The Convergence of Transcendental Philosophy and Quantum Physics: Grete Henry-Hermann's 1935 Pioneering Proposal

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Abstract

In the course of 1934, Grete Henry-Hermann, a young German pupil of Leonard Nelson trained in philosophy as well as in mathematics and physics, visited Heisenberg in Leipzig, with the intention to call Kant before the tribunal of history, hoping to be able to conciliate transcendental philosophy with the new quantum physics. Do Kant's propositions still hold good for a physics which seemed to break so radically and scandalously with the principles of the physics retrospectively called ‘classical’? Grete Henry-Hermann's attempt to confront quantum physics with Kantian philosophy is, chronologically, one of the first: she was truly a pioneer in engaging in a philosophical interpretation of quantum physics. The paper presents and criticize the positions of Grete Henry-Hermann, and especially:

  1. Her original attempt to save the kantian category of causality, by on the one hand retaining the universal validity of the pure concept of causality, while on the other hand accepting, with Bohr and Heisenberg, the definitive character of statistical predictions. Her attempt consists in showing that once a result has been actually obtained, it is possible, by working backwards, to reconstitute, retrospectively and completely, the causal chain which has necessarily produced such a result.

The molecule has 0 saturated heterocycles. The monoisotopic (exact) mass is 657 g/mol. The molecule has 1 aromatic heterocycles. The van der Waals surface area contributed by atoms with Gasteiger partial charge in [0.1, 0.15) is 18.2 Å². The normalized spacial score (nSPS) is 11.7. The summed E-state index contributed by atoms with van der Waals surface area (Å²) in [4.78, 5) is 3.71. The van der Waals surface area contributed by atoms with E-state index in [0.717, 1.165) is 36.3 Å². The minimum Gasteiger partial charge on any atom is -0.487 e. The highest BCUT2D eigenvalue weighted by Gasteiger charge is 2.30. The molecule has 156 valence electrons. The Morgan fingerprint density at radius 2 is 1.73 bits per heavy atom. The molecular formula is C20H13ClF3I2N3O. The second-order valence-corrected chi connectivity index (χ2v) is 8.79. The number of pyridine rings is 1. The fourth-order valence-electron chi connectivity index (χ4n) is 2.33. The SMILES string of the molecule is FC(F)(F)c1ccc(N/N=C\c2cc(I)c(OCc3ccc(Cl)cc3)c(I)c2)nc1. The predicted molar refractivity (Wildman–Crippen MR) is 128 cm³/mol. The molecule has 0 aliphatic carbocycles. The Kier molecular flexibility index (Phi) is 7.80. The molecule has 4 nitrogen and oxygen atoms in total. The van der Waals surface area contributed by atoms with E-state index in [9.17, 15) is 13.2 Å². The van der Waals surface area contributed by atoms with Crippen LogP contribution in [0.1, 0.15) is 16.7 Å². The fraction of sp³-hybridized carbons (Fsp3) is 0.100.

2. Her refutation of the so-called von Neumann's proof. Grete Henry-Hermann's essay of 1935 contains the first critique of von Neumann's argument which aimed to demonstrate the impossibility of completing quantum physics by means of hidden parameters, and which has been regarded as firmly established until 1964, that is, until the year Bell published his famous refutation. Yet, reading Grete Henry-Hermann's essay, one discovers that in 1935, thirty years before Bell, Grete Henry-Hermann had produced a refutation of von Neumann, based on arguments very similar to those of Bell in 1964. Had Grete Henry-Hermann's refutation not remained a dead letter, the history of the interpretations of quantum physics would certainly have been very different.